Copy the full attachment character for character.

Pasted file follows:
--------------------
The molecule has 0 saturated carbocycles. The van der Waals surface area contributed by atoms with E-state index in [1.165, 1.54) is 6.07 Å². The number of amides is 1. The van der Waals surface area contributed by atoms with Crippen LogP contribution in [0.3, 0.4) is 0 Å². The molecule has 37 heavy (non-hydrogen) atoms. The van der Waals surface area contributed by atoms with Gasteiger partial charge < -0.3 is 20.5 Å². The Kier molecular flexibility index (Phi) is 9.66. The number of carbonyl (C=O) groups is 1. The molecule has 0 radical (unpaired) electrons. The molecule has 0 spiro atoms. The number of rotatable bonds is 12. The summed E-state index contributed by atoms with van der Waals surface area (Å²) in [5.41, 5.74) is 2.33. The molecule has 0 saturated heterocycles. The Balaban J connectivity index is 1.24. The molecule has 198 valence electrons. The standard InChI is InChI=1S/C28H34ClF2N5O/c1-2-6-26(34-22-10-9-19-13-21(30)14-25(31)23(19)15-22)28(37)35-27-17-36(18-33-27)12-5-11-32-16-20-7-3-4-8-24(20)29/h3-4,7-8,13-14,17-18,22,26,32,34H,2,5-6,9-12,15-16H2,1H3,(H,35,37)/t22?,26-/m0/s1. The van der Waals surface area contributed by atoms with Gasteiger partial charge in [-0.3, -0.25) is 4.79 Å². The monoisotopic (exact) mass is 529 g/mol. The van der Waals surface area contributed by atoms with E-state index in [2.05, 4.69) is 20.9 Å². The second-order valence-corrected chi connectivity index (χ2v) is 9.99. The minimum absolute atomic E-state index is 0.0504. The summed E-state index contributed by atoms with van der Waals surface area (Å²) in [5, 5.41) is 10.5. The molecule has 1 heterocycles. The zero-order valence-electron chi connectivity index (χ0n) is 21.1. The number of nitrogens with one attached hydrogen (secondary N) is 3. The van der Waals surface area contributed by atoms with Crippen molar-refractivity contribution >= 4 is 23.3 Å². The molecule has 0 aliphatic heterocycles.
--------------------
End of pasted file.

The molecule has 0 saturated carbocycles. The van der Waals surface area contributed by atoms with E-state index in [1.165, 1.54) is 6.07 Å². The number of amides is 1. The van der Waals surface area contributed by atoms with Crippen LogP contribution in [0.3, 0.4) is 0 Å². The molecule has 37 heavy (non-hydrogen) atoms. The van der Waals surface area contributed by atoms with Gasteiger partial charge < -0.3 is 20.5 Å². The Kier molecular flexibility index (Phi) is 9.66. The number of carbonyl (C=O) groups is 1. The molecule has 0 radical (unpaired) electrons. The molecule has 0 spiro atoms. The number of rotatable bonds is 12. The summed E-state index contributed by atoms with van der Waals surface area (Å²) in [5.41, 5.74) is 2.33. The molecule has 0 saturated heterocycles. The Balaban J connectivity index is 1.24. The molecule has 198 valence electrons. The standard InChI is InChI=1S/C28H34ClF2N5O/c1-2-6-26(34-22-10-9-19-13-21(30)14-25(31)23(19)15-22)28(37)35-27-17-36(18-33-27)12-5-11-32-16-20-7-3-4-8-24(20)29/h3-4,7-8,13-14,17-18,22,26,32,34H,2,5-6,9-12,15-16H2,1H3,(H,35,37)/t22?,26-/m0/s1. The van der Waals surface area contributed by atoms with Gasteiger partial charge in [-0.3, -0.25) is 4.79 Å². The monoisotopic (exact) mass is 529 g/mol. The van der Waals surface area contributed by atoms with E-state index in [2.05, 4.69) is 20.9 Å². The second-order valence-corrected chi connectivity index (χ2v) is 9.99. The minimum absolute atomic E-state index is 0.0504. The summed E-state index contributed by atoms with van der Waals surface area (Å²) in [5, 5.41) is 10.5. The molecule has 1 heterocycles. The zero-order valence-electron chi connectivity index (χ0n) is 21.1. The number of nitrogens with one attached hydrogen (secondary N) is 3. The van der Waals surface area contributed by atoms with Crippen molar-refractivity contribution >= 4 is 23.3 Å². The molecule has 0 aliphatic heterocycles.